Published on March 22, 2022 by Morgan Black
Cumberland School of Law’s national advocacy competition season is in full swing, and the teams are having a successful year. Recently, the National Trial Team and the National Moot Court Team advanced to several very prestigious national advocacy competitions.
During the weekend of March 11-13, the National Trial Team competed in the Regional American Association for Justice (AAJ) competition. Throughout the event, two Cumberland teams competed, both dominating the competition and advancing to the finals, with one team advancing to nationals.
The team of third-year students Jake Norwood, Elizabeth Weyerman, Dillon Rheuby and Ander Shimek advanced to the finals after defeating teams from Vanderbilt University Law School, the University of Alabama School of Law and Widener University Delaware Law School. They defeated Belmont University College of Law in the final round, securing a spot in the AAJ National Trial Competition.
The team of third-year students Olivia Hall and Owen Mattox, and second-year students Elise Driskill and Morgan Grissett, also advanced to the finals winning every judge’s ballot in the preliminary and semifinal rounds. The team defeated teams from Belmont University College of Law, the University of Arkansas Fayetteville Law School and the University of Mississippi School of Law. The team competed against the University of Alabama School of Law in the final round losing by one point on one ballot.
These teams were coached by Julie McMakin ’09, Curtis Seal ’17 and Spenser Templeton Moore ’15.
In addition, Cumberland’s National Moot Court team dominated the American Bar Association’s (ABA) National Appellate Advocacy Competition’s regional competition, March 4-6. During the event, two Cumberland teams competed virtually among 26 other teams where they advanced to the national competition.
Third-year students Mitchell Brisbon and Kaylee Rose reached the final round where they defeated Baylor University Law School by 5-0 and advanced to the national competition. The pair won every ballot in every round. In addition, Brisbon was named 4th best oralist in the region. Judge Anne Durward ’95 and Anna Saunders ’19 coached this team. Third-student Pierce Ostwalt and second-year student Danner Kline also competed; they were coached by Charlie Shah ’96.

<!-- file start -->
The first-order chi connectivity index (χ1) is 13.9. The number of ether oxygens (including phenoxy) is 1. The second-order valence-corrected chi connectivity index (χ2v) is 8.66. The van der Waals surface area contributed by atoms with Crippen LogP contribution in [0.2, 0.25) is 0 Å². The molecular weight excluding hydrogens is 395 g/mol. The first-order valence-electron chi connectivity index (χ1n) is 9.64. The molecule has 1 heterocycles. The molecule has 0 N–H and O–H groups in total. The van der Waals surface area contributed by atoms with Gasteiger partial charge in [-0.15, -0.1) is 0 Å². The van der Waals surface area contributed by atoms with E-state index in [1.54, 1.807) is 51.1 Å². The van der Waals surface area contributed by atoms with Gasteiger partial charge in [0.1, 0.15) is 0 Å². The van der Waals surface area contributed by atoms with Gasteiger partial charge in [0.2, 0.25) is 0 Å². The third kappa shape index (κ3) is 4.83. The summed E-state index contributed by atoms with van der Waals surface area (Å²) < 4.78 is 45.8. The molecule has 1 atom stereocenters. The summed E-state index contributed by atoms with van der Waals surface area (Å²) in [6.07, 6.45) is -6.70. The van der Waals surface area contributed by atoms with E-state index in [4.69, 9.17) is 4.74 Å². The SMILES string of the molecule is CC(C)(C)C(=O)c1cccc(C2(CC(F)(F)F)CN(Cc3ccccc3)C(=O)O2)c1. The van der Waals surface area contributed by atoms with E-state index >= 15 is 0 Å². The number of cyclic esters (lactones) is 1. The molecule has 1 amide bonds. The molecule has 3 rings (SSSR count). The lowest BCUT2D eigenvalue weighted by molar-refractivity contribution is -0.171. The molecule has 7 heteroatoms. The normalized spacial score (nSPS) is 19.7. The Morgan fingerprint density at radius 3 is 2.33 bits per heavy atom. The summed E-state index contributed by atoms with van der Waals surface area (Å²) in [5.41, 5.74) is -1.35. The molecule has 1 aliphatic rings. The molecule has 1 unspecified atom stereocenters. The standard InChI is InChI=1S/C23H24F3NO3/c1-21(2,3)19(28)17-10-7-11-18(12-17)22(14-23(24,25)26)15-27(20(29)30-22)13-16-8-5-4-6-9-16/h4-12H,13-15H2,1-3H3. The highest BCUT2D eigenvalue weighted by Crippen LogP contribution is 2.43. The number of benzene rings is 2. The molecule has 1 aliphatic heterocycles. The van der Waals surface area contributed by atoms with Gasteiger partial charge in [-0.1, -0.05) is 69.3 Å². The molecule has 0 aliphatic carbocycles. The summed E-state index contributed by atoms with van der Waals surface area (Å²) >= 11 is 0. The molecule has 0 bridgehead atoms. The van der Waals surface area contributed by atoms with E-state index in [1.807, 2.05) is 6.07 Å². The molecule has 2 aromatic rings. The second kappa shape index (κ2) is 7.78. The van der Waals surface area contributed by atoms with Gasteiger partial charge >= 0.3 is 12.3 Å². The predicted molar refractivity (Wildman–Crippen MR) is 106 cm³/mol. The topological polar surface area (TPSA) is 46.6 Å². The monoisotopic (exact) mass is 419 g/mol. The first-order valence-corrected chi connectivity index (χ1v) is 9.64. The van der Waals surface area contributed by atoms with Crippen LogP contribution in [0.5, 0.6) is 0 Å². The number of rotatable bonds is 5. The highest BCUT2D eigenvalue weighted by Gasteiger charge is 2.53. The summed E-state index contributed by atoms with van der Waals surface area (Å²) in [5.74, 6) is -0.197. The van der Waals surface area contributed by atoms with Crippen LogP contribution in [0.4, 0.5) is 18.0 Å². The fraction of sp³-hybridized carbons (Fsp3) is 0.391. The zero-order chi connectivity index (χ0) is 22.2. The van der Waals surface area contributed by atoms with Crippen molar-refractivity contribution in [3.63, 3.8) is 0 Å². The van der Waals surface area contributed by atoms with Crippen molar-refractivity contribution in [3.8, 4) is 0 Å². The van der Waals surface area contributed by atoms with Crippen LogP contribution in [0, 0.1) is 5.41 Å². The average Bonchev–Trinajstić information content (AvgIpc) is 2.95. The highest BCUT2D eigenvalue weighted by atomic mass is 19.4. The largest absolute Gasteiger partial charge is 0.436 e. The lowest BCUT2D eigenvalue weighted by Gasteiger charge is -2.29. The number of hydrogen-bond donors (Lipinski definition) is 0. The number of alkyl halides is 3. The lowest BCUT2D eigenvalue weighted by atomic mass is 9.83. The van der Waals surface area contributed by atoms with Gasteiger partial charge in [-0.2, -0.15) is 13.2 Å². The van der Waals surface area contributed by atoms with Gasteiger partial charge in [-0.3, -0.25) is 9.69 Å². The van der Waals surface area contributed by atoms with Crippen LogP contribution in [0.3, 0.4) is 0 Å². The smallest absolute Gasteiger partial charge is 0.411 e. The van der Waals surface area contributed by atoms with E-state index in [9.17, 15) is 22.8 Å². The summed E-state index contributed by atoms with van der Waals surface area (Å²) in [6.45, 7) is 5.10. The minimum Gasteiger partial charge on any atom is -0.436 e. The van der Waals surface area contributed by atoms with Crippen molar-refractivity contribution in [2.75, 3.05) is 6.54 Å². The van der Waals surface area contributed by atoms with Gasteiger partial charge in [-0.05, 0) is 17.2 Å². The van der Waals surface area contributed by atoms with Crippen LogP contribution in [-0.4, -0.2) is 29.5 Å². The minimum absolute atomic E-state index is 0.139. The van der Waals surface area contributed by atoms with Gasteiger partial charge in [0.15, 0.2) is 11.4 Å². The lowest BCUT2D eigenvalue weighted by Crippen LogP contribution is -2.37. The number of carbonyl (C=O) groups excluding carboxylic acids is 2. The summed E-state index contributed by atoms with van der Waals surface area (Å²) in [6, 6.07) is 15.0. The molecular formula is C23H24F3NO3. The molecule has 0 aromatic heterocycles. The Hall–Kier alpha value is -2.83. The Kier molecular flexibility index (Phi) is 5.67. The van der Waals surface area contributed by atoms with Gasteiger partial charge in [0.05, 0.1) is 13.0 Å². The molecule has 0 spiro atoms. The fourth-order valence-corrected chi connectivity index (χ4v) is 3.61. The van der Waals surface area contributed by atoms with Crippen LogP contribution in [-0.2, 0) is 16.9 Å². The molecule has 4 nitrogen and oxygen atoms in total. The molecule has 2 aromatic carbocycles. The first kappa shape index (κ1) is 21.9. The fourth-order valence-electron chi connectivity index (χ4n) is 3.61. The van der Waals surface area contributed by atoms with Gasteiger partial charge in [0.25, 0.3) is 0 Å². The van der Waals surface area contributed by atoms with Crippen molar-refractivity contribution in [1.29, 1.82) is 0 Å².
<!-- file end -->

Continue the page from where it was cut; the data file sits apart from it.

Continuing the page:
“Our students represent Samford and Cumberland with the highest degree of ethics and professionalism,” said Associate Professor Ramona Albin, director of advocacy programs. “Our program prepares students to represent clients with expertise and excellence and lead in 21st century litigation.”
These efforts continue a long tradition of excellence in advocacy at Cumberland School of Law. The school is currently ranked 8th in the nation for trial advocacy by U.S. News & World Report and is also ranked 4th in the nation by the Trial Competition Performance Rankings.
Samford is a leading Christian university offering undergraduate programs grounded in the liberal arts with an array of nationally recognized graduate and professional schools. Founded in 1841, Samford is the 87th-oldest institution of higher learning in the United States. The Wall Street Journal ranks Samford 1st nationally for student engagement and U.S. News & World Report ranks Samford 66th in the nation for best undergraduate teaching and 104th nationally for best value. Samford enrolls 5,683 students from 47 states and 19 countries in its 10 academic schools: arts, arts and sciences, business, divinity, education, health professions, law, nursing, pharmacy and public health. Samford fields 17 athletic teams that compete in the tradition-rich Southern Conference, and ranks 6th nationally for its Graduation Success Rate among all NCAA Division I schools.